Norderhove History
Our Present Dogs
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Living with elkhounds

Callan and Hattie's kids


From Callan we kept Vikafjell Jori. A daughter of  Ch Llychlyn Callan and bred by Mrs Maggs, Jo was our most laid back Elkhound. Nothing ever upset her.  She was calm, quiet, adored children  and  lived for FOOD. She much preferred staying at home to the showring and loved nothing better than a swim in the local reservoir.

From Hattie and Callan, we kept Ch Vanya of Norderhove, our first home bred Champion.

A real water baby, Penny was never happier than when swimming. She would drag you  into the sea on holiday. At first afraid of children, she changed when William was born and for the next 11 years was devoted to him.

waterbabies, Penny with dad Cass


Silky Suzie of Norderhove

Ch Svenson Thor x Hilea Silmarien


We collected Silky from her breeder, Harry Rawlins in London and 2 weeks later took her on holiday. She was so tiny we had to carry her everywhere. She had a whale of a time barking at cows from our holiday cottage.

She had a wonderful nature and when a year later, our son was born prematurely she adopted him as her own. As with any dog, we were concerned for this tiny baby's safety but we brought his clothes home from the hospital and gave them to Silky, so that by the time he came home she knew his scent. Of course as soon as she realised that these little humans EAT, she was hooked.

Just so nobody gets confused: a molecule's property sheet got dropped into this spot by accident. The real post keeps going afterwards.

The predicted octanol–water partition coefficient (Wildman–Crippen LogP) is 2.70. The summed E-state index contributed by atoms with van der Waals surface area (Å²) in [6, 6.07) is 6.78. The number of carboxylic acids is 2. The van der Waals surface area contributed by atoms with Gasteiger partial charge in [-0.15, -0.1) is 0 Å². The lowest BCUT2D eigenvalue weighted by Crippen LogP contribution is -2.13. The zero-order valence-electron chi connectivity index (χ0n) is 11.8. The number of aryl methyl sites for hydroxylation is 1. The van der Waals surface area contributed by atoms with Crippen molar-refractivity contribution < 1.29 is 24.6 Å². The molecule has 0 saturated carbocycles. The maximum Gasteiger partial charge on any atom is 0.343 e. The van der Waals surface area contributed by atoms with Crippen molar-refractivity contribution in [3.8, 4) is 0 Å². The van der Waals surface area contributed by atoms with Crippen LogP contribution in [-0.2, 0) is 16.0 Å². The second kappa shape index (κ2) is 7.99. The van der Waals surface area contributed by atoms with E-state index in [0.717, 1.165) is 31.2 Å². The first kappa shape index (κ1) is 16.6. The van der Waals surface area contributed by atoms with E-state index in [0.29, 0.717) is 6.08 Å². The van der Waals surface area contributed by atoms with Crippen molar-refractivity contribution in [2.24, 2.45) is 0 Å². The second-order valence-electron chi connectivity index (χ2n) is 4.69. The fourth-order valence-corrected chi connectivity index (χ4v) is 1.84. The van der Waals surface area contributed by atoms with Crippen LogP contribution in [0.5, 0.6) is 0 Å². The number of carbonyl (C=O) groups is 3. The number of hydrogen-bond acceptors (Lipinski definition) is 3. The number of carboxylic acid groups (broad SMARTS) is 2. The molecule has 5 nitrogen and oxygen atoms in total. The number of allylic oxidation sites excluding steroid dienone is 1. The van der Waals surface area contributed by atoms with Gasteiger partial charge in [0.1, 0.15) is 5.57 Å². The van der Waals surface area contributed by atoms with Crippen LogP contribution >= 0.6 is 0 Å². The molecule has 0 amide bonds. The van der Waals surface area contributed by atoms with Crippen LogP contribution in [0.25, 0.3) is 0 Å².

Tragically, when she was only 2 and a half years old, she developed glaucoma. We took her to the Vet hospital in Edinburgh where she had an operation. Then followed years of check ups and tests, but sadly after 2 years, the operation failed. She had to have one eye removed and went completely blind. We considered euthanasia but she had adapted so well to her failing sight that we could not cut her life short. In all she lived 9 years in the dark but no one could tell. She could weave her way round obstacles without once bumping into them and ran loose in fields and on the beach. We took her everywhere with us and because she trusted us implicitly she never worried. She loved to meet other dogs and would play with them even though she couldn't see them.

Of course a blind dog is not to be taken on lightly. Some dogs are desperately unhappy and should not be left to suffer but to Silky it really made very little difference.

Naturally, our breeding plans had to stop. Glaucoma is hereditary and another litter from the same line had also developed the disease, so the whole line could not be bred from. There is only one way to prevent the spread of hereditary diseases and that is NOT to breed. Thanks to caring breeders, this is what happened in the UK.


Read about glaucoma and its treatment


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